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Me-Too Drugs:
Valuable or Copycat?

(Washington DC, 7/11/02): A new report reveals that 65 percent of drugs approved in the last decade are modified mimics of existing medications, or "me-too" drugs. However, experts warn women against hastily dismissing these copycats as insignificant to their health. After all, studies show that one size does not fit all when it comes to medicine. The effectiveness of a drug and the frequency and intensity of associated adverse reactions have all been shown to vary with gender, race, genetics, age and other factors.

"While some me-too drugs may provide little benefit over their predecessors, others give women much needed choices," said Sherry Marts, PhD, scientific director of the Society for Women's Health Research in Washington, DC.

Some Me-Too Drugs Worth the Wait

Critics caution that "knock-offs" of existing drugs contribute to rising costs and play a role in limiting access to generics by extending patent protection while offering little benefit to patients. Yet these "me-too" drugs differ from their predecessors in a number of important ways. Some are combined with other active ingredients, some offer a different dose, and others differ in their delivery method (i.e. oral, injection and patch). While this tweaking does not constitute a medical breakthrough, it may result in changes in metabolism that can lead to differences in drug effectiveness and side effects that vary from individual to individual.

A new drug, although similar to one already on the market, still may provide some patients with significant clinical benefits. Take, for example, antidepressants. Serotonin reuptake inhibitors (SSRIs) like Prozac are popular with physicians and patients for the treatment of depression. Members of this class of drugs work by increasing levels of serotonin, a chemical messenger in the brain. However, different SSRIs have different effects on mood and important side effects, such as changes in libido or weight gain. An SSRI that works well and with tolerable side effects in one person may cause unpleasant effects or be less effective in another. If there were only one SSRI available, many people with depression would be denied effective, tolerable medication, explained Marts.

Birth control pills also illustrate the importance of incremental improvements in drug development. Today, the active ingredients in oral contraceptives are little different from those introduced four decades ago. Yet evolving doses, types and combinations of hormones in newer birth control pills offer modern women excellent protection against pregnancy with fewer of the risks associated with outdated versions of the drug. Older forms of the pill containing higher doses of hormones are associated with a higher risk of blood clots and stroke compared with new lower dose pills. Furthermore, nausea and other more benign side effects are less frequent with more modern formulations.

"If it weren't for me-too drugs, women would still be taking high-dose birth control pills with their high risk of dangerous and uncomfortable side effects," said Marts.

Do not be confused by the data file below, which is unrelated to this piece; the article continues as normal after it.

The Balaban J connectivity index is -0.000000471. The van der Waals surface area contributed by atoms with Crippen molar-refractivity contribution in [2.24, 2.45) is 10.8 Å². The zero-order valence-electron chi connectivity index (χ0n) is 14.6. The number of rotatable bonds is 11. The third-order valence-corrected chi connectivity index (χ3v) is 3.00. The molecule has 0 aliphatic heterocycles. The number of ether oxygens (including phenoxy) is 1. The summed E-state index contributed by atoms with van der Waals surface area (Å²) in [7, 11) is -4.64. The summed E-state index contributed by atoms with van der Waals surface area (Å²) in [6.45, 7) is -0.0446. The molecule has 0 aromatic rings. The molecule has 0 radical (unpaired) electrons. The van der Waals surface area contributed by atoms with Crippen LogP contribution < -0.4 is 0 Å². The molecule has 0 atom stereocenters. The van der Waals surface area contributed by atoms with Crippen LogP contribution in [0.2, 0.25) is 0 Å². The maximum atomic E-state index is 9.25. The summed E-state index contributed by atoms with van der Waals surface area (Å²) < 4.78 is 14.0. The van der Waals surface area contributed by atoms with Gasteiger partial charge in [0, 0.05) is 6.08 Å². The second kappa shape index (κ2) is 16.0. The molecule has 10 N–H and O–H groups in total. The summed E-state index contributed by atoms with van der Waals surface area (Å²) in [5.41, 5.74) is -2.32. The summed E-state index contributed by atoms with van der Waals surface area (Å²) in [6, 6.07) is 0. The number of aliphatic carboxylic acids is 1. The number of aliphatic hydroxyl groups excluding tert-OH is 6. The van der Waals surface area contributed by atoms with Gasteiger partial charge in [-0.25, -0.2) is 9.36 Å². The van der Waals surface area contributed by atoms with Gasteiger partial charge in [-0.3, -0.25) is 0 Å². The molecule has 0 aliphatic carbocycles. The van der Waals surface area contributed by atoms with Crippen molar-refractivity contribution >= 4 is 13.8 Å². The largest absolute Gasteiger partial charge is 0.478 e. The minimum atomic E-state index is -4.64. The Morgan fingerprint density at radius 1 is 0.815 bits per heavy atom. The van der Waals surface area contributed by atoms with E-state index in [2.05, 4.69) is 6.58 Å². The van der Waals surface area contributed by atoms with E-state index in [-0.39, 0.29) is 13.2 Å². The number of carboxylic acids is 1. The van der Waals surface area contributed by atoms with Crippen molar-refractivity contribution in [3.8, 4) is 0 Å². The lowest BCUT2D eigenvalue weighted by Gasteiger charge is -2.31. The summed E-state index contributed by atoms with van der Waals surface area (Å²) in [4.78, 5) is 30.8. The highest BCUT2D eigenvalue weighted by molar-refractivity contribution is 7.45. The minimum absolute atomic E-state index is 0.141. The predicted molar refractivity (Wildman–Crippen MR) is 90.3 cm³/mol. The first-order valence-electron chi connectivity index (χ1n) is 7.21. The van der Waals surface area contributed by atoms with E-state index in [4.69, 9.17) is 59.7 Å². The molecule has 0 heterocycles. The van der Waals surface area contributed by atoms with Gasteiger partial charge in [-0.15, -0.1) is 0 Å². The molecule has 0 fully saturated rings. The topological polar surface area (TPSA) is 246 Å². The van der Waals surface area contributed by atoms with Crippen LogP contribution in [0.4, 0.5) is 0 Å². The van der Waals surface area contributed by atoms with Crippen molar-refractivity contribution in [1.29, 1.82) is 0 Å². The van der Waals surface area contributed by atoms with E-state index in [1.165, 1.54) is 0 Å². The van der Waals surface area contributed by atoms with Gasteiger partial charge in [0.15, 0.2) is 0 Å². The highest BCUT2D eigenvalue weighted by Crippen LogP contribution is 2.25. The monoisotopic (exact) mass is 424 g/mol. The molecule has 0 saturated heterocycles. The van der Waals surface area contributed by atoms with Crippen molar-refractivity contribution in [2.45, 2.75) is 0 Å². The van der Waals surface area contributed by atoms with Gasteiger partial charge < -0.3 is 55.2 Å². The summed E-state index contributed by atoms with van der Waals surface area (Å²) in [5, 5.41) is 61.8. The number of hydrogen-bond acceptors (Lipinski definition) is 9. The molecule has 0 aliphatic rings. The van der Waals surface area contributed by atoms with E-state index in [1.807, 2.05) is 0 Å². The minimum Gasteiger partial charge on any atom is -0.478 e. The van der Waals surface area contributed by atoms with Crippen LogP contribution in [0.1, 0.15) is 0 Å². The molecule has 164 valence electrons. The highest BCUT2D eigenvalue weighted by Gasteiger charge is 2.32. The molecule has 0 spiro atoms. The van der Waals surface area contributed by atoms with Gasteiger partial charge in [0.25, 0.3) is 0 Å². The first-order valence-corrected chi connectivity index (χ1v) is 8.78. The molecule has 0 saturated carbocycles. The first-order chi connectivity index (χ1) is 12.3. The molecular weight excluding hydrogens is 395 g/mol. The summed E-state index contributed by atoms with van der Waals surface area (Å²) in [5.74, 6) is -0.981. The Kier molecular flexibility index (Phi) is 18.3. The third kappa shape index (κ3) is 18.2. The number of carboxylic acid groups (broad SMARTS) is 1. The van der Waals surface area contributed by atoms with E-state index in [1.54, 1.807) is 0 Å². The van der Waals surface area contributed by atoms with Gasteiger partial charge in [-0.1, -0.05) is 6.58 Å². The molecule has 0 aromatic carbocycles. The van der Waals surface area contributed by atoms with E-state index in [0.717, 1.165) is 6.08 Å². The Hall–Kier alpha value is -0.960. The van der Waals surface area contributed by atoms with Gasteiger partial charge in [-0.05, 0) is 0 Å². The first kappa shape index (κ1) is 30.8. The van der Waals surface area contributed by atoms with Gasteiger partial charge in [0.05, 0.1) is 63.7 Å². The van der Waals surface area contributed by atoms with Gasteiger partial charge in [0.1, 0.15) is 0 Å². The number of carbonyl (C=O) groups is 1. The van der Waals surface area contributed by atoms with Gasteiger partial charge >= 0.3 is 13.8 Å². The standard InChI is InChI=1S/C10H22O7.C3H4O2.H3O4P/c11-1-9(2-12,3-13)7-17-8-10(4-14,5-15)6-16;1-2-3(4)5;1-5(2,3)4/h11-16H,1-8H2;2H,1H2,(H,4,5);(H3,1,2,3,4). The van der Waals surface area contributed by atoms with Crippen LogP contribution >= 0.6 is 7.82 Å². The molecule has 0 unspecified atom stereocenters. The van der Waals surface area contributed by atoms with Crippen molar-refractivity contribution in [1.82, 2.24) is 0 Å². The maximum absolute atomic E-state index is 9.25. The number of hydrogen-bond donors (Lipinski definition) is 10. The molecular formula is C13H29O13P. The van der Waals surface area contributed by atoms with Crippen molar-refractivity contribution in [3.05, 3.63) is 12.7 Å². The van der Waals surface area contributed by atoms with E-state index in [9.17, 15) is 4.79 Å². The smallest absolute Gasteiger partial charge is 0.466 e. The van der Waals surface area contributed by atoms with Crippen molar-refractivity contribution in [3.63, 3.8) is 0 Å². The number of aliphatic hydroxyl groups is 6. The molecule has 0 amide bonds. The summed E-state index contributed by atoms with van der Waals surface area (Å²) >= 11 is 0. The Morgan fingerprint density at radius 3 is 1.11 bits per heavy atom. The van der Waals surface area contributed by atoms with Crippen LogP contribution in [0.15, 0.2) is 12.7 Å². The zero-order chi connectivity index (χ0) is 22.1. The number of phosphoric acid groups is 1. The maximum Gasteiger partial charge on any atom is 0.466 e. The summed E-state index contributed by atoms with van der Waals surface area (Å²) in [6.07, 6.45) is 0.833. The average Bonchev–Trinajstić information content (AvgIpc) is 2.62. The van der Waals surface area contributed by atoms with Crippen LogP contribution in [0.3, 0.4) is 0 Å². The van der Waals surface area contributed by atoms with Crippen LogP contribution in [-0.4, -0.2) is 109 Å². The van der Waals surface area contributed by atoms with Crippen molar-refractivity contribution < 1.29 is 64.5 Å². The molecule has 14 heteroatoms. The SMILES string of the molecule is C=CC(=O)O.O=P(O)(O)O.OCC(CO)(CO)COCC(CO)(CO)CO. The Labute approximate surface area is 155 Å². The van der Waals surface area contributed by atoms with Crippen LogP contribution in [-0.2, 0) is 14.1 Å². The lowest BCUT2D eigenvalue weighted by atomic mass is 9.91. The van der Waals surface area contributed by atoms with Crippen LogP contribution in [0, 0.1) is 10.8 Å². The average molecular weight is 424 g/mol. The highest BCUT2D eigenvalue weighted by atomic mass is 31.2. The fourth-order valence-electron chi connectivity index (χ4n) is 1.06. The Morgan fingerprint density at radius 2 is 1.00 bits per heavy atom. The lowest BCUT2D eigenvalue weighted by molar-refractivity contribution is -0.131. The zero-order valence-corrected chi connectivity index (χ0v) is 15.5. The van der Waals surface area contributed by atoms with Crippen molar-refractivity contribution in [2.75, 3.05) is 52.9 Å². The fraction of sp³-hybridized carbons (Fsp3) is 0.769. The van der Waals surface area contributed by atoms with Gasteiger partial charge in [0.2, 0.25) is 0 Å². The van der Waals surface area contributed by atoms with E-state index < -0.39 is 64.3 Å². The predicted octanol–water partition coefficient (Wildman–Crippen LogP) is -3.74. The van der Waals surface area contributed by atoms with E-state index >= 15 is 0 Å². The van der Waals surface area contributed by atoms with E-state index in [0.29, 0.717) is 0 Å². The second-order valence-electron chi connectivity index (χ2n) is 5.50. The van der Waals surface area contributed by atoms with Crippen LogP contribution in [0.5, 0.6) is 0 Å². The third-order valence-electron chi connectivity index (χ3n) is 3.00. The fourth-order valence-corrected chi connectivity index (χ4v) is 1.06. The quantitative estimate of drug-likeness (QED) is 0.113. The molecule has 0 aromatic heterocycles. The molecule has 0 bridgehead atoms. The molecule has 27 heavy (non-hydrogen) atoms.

Similar drugs may provide different levels of effectiveness or different side effects for a number of reasons. Drugs that have the same mechanism of action may, due to differences in their chemistry, be absorbed into the bloodstream or broken down and excreted at different rates. A drug that is absorbed quickly and broken down slowly may be taken less often or at a lower dose. If a me-too drug is effective at a lower dose, it may cause fewer side effects. Different delivery methods can accommodate a range of patient preferences. A choice of similar-acting drugs can allow physicians to prescribe drugs together with less risk of interaction.

Making the Right Choice

The best drug choice will vary from person to person. So what is a woman to do when making a decision about medication?

  • Educate yourself about your medical condition and all available medications.
  • Before taking a new drug, discuss all benefits and risks with your doctor and pharmacist.
  • Ask if there are older, cheaper and equally effective alternatives. For patients who do not respond to the alternatives, potential health benefits of newer versions may outweigh financial costs.
  • Report any and all side effects to your doctor.
  • Discuss with your doctor all other prescription and over-the-counter drugs and supplements you take to minimize the risk of adverse drug interactions.

The Society for Women's Health Research is the nation's only not-for-profit organization whose sole mission is to improve the health of women through research. Founded in 1990, the Society brought to national attention the need for the appropriate inclusion of women in major medical research studies and the resulting need for more information about conditions affecting women. The Society advocates increased funding for research on women's health, encourages the study of sex differences that may affect the prevention, diagnosis and treatment of disease, and promotes the inclusion of women in medical research studies. Dr. Donnica Moore has been a member of the Society since 1990 and is a past member of its Board of Directors.

For more information on clinical research, click here.

Created: 7/11/2002  -  Donnica Moore, M.D.

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